With ScreenSteps, it is easy to add screenshots using our advanced integrated screen capture tool. The screen capture tool automatically uploads screenshots as you take them into your ScreenSteps article.
This saves content authors a lot of time that is usually spent sizing and retaking screenshots.
Then you can easily annotate the screenshots with arrows, boxes, and number sequences to help your end-users know where to click and what to do.
Since you are often using ScreenSteps to support students and faculty in using technology, the screenshots of where to click are lifesavers.
6. Compliant with accessibility standards
ScreenSteps is compliant with the accessibility standards set by the U.S. Department of Education. The accessibility standards require that individuals with disabilities have an equal opportunity to access and understand the information shared in a digital space.
Adhering to those standards means that ScreenSteps content can be accessed by those with visual, auditory, physical, speech, language, learning, and other disabilities.
An example of how to use ScreenSteps
How does ScreenSteps fit into your university? What will change at this university by switching to ScreenSteps?
For this, we can draw from a real-life example. For privacy, I’ll call this educational institution Intro University.
How Intro University handles support WITHOUT ScreenSteps
The main technology Intro University uses is Canvas and TaskStream. They do NOT use ScreenSteps. Ultimately, the university doesn’t have a system for supporting students and faculty and teaching them how to use the university’s technology.
Whenever they need to explain how to do something out of the ordinary, the professor creates a PowerPoint presentation and attaches it to an email or uploads it as an assignment.
They schedule additional Zoom meetings just to explain how to use technology. These are simple things that just require several clicks.
They have to use classroom time to walk people through how to click through screens.
They have NO instruction on how to actually upload documents to external entities for submitting documents or signing up for comprehensive exams.
And that’s just for the classroom and exams. The career center doesn’t have easy-to-access guides on how to use its resources. You must schedule time with a counselor to learn how to upload resumes.
How ScreenSteps would change the educational experience
With ScreenSteps, the university could take less time out of classroom learning to handle basic classroom operations. Here are a few ways ScreenSteps could help in different areas and departments at your university.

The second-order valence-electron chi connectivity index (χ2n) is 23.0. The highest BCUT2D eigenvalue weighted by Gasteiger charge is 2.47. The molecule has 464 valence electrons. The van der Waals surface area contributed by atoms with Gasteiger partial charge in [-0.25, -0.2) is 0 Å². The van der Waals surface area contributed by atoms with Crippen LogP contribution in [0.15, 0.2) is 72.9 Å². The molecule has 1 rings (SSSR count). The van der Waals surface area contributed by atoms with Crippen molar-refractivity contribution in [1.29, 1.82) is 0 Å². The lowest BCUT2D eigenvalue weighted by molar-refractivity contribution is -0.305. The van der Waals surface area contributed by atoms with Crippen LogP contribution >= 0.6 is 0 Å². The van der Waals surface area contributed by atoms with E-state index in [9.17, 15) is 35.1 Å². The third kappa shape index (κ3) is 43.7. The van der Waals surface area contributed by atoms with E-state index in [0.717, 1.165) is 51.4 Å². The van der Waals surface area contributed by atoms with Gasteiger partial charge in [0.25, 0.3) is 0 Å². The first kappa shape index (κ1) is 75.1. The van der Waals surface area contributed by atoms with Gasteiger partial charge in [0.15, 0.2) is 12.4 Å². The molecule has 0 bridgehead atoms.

The entire university could have a core set of articles that apply to all students in all colleges. The school of education could create a knowledge base specifically for students in their programs.
This knowledge base would incorporate the core set of articles.
Classes and assignments
Your ScreenSteps knowledge base can include resources to support professors and students as they use the different applications to complete courses.
Some situations in the school of education where ScreenSteps could help in this scenario include:
- Scheduling classes that need approval from the school of education
- Setting up an internship with schools or mental health agencies
- Uploading documents to TaskStream
- Submitting documentation to the state’s mental health board
These resources are being created anyways as PowerPoint Presentations, emails, and Word docs. However, right now the university isn’t able to leverage them because there’s no one place to collect them.
Another option for Intro University is to have the technology department own ScreenSteps. The IT Department could create guides for the various cloud solutions that exist.
These help guides could exist on three different knowledge base sites to support the different end-users. For example:
- One knowledge base for students (using the technology as a student)
- One knowledge base for faculty (using technology as a teacher)
- One knowledge base for the IT Department for its internal use
Create content faster and make it more accessible for your students and faculty
Managing content to support students and faculty as they use your university’s technology is challenging. You have hundreds of procedures and help guides to create and organize.
ScreenSteps helps you simplify and speed up that process. It’s easy to train new employees on how to create knowledge base articles and it is easy to train them on how to find the articles they need in your ScreenSteps knowledge base.
Want to see ScreenSteps in action? Schedule a demo to get a personalized tour of ScreenSteps so you can see what ScreenSteps can help your university achieve.
If you aren’t ready to talk to a ScreenSteps representative, you can access the pre-recorded demos here.